The arrest of Harvard professor Henry Louis “Skip” Gates has reignited the debate over racial profiling. While officers around the country are hearing that racially biased policing is caused by “widespread racism in policing,” I reject this simple cause-and-effect equation. It is erroneous, insulting to the mostly well-meaning officers in this country, and impedes constructive discussion, and change.
Yes, we need to root out racist officers and the leaders who don’t give a darn. But we also need to recognize that racial bias is a human frailty of even good, well-meaning people.
Yes, there are racists in the policing profession—as there are in all professions. Inevitably, then, some actions on the part of police reflect intentional discrimination against people of color. To focus our discussion narrowly on this particular source or cause, however, sends us down the wrong path.
Academics around the country—at Yale, Stanford, UCLA, and other top universities—study the social psychology of racial bias. These scientists tell us “implicit” or “unconscious” bias can affect what people perceive and do, even those who proclaim and aspire to non-prejudiced attitudes. These associations or mental shortcuts include automatic or implicit associations between minorities, particularly African Americans and crime. The phenomenon is consistent with what Malcolm Gladwell referred to as “thinking without thinking” in his book Blink.
The race-crime “blink” response might lead an elderly white woman to call the police on the Hispanic man talking on his cellphone in a car parked out front. The race-crime “blink” might lead one officer to ignore the danger posed by a white person. It might lead another officer to become instantly suspicious of the two young black men driving in an all-white neighborhood—with no basis other than their “race-out-of-place” status. The “race-crime blink” would lead me to “see” potential crime in the three young black males at the back of a bus in Washington, D.C., even if their behavior conveyed no such danger.
We need to realize that racial bias is not all about “bad police” and/or “bad departments.” Yes, we need to root out racist officers and the leaders who don’t give a darn. But we also need to recognize that racial bias is a human frailty of even good, well-meaning people. This understanding can promote a more constructive discussion of the problem of racially biased policing, and it can help us make efforts to change.
I have seen firsthand the destructive impact of the traditional cause-and-effect equation. Several years ago, at a meeting of high-level personnel in an East Coast police agency, I was outlining what the department might do to address racially biased policing. A high-ranking attendee said, “We can’t do any of those things, or we’ll be admitting we are racists.” To him, addressing the “right side of the equation” (racially biased policing) implied adoption of the left (widespread racism in policing). Clearly the equation was impeding change.
More recently an African-American resident attended one of my police-resident trainings on this topic. He listened to my coverage of the science of bias and my claim that even well-meaning people might manifest it. About halfway through the 2½-day training, he surprised us all by saying, “I came into this thinking all police were racist, and now I don’t think so.” He believed in the right side of the equation (that racially biased policing exists), and, until that day, had no other explanation but “widespread racism in policing.” I’m sure it helped that he was sitting in that room for those several days with some of the many well-meaning cops who suffer only from being human like the rest of us.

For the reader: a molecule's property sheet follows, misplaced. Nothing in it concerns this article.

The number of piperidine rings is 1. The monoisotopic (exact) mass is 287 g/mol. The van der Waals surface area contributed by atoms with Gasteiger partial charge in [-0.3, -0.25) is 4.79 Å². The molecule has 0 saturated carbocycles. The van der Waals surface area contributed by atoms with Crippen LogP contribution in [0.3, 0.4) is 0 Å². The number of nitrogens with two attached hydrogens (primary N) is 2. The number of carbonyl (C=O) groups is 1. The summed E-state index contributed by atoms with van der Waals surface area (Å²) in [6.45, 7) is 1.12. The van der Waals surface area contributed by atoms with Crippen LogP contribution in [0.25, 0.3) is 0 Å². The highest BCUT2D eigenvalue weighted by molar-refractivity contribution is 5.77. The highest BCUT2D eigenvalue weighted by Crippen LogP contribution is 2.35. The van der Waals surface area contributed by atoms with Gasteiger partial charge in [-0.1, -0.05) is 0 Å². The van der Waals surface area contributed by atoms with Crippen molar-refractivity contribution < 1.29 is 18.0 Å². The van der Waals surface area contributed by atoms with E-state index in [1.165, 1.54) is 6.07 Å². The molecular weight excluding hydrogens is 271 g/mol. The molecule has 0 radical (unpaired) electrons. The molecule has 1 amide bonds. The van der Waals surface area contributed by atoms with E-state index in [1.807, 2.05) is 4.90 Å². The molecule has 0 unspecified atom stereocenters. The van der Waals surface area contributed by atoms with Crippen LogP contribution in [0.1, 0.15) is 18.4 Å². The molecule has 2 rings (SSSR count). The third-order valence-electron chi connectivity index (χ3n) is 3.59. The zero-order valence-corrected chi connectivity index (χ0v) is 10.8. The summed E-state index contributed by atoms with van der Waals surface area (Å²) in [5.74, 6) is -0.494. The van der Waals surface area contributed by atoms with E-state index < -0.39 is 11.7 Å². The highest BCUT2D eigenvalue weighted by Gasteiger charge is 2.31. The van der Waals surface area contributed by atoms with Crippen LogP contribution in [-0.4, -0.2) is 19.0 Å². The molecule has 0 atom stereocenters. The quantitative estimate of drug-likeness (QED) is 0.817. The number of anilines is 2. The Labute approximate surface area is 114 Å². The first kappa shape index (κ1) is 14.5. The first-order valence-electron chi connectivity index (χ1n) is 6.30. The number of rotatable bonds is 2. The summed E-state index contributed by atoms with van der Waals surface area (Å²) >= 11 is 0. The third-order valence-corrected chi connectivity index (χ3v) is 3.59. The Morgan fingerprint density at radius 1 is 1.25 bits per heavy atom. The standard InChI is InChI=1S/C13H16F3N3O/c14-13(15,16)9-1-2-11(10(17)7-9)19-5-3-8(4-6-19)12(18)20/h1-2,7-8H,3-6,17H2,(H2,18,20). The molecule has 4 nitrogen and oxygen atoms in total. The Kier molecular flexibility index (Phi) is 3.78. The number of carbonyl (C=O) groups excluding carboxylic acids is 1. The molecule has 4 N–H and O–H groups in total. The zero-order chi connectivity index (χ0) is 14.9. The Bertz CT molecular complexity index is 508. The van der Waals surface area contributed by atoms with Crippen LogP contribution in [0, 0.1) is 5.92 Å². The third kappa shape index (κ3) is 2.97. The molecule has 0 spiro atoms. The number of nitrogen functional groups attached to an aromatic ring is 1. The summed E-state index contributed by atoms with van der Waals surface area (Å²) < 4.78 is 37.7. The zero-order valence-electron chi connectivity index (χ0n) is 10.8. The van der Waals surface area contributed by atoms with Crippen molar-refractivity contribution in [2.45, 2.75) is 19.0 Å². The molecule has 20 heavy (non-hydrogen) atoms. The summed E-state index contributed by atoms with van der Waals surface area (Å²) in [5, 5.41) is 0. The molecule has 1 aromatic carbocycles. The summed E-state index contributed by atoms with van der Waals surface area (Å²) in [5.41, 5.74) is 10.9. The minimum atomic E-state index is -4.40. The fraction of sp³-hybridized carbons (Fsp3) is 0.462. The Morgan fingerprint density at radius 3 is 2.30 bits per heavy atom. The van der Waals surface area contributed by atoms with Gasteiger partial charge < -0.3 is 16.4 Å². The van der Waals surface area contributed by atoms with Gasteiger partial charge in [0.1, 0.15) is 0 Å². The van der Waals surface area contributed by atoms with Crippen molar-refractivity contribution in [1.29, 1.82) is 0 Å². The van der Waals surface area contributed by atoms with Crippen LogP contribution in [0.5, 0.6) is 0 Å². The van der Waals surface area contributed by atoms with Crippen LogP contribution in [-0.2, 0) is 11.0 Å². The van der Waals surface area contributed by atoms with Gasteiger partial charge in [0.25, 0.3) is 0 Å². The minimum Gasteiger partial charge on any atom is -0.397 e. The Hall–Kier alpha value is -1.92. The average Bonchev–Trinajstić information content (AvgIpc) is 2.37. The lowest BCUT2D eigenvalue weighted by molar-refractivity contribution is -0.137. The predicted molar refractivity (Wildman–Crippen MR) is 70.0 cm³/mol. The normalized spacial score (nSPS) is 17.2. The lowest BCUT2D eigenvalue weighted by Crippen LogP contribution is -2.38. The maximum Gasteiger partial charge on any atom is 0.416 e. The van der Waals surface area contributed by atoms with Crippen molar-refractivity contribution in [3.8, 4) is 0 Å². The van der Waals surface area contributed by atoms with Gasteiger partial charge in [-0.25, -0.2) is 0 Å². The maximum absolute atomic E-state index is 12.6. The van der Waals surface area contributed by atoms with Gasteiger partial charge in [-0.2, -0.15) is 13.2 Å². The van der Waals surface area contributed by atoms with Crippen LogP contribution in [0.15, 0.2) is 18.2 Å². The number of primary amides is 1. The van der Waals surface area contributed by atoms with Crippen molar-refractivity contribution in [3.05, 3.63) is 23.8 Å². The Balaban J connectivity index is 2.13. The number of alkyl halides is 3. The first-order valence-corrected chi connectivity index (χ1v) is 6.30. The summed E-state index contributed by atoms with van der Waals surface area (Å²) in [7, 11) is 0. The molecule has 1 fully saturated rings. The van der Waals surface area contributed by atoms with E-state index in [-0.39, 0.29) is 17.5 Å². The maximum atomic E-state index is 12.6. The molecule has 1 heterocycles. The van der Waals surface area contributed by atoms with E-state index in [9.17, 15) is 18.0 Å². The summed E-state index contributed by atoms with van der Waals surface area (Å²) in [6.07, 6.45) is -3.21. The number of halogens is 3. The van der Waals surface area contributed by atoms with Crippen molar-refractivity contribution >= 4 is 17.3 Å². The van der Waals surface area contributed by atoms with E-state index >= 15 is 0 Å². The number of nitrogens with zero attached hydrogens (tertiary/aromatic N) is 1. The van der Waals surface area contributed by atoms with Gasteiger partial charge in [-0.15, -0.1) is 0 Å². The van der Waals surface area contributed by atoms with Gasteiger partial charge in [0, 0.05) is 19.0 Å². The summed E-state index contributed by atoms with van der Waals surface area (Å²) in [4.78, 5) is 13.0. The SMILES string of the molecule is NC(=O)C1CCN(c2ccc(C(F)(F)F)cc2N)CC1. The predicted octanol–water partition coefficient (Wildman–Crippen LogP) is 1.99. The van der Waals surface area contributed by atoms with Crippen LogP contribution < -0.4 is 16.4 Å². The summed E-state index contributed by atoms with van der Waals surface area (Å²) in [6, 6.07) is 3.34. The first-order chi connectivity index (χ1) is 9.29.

This new math implies that even the best police officers, because they are human, might manifest racially biased policing and that even the best police departments, because they hire human beings, must proactively promote fair and impartial policing. And the new math provides direction for efforts to make a change—including interventions to address racist officers and the well-meaning ones.
A comprehensive program in an agency would address policy, recruitment and hiring, education and training, supervision and accountability, outreach to diverse communities, and the analysis of institutional policies and practices. Training, for example, is a key mechanism for promoting unbiased behavior on the part of well-meaning officers. Although we cannot easily undo the implicit associations that took a lifetime to develop, training can make officers aware of their unconscious biases so they can counteract them. Indeed, social psychologists have shown that, with information and motivation, people can carry out controlled (unbiased) behavioral responses that override automatic (bias-promoting) associations. Such information and motivation sent me to the back of the bus to find a place to sit.
So yes, we go after the racist, bad officers who prey on the people in our society with less power (or at least the ones they perceive to be so). But that is not the whole of our task. Police need to uncross their arms that are folded in defiance and defensiveness across their chests. The rest of us need to stop slinging the “R” word. Both groups should set aside the “old math”—reflecting simplistic notions of good and evil. We need to commit ourselves to the “new math,” which recognizes the frailties of our human nature and calls upon the best of it to produce cooperative, effective change.
Lorie Fridell is an associate professor in the department of criminology at the University of South Florida. With U.S. Department of Justice funds and other experts, she is developing two model curriculums for police based on the social psychology of human bias. Her most recent chapter is “Racially Biased Policing: The Law-Enforcement Response to the Implicit Black-Crime Association.”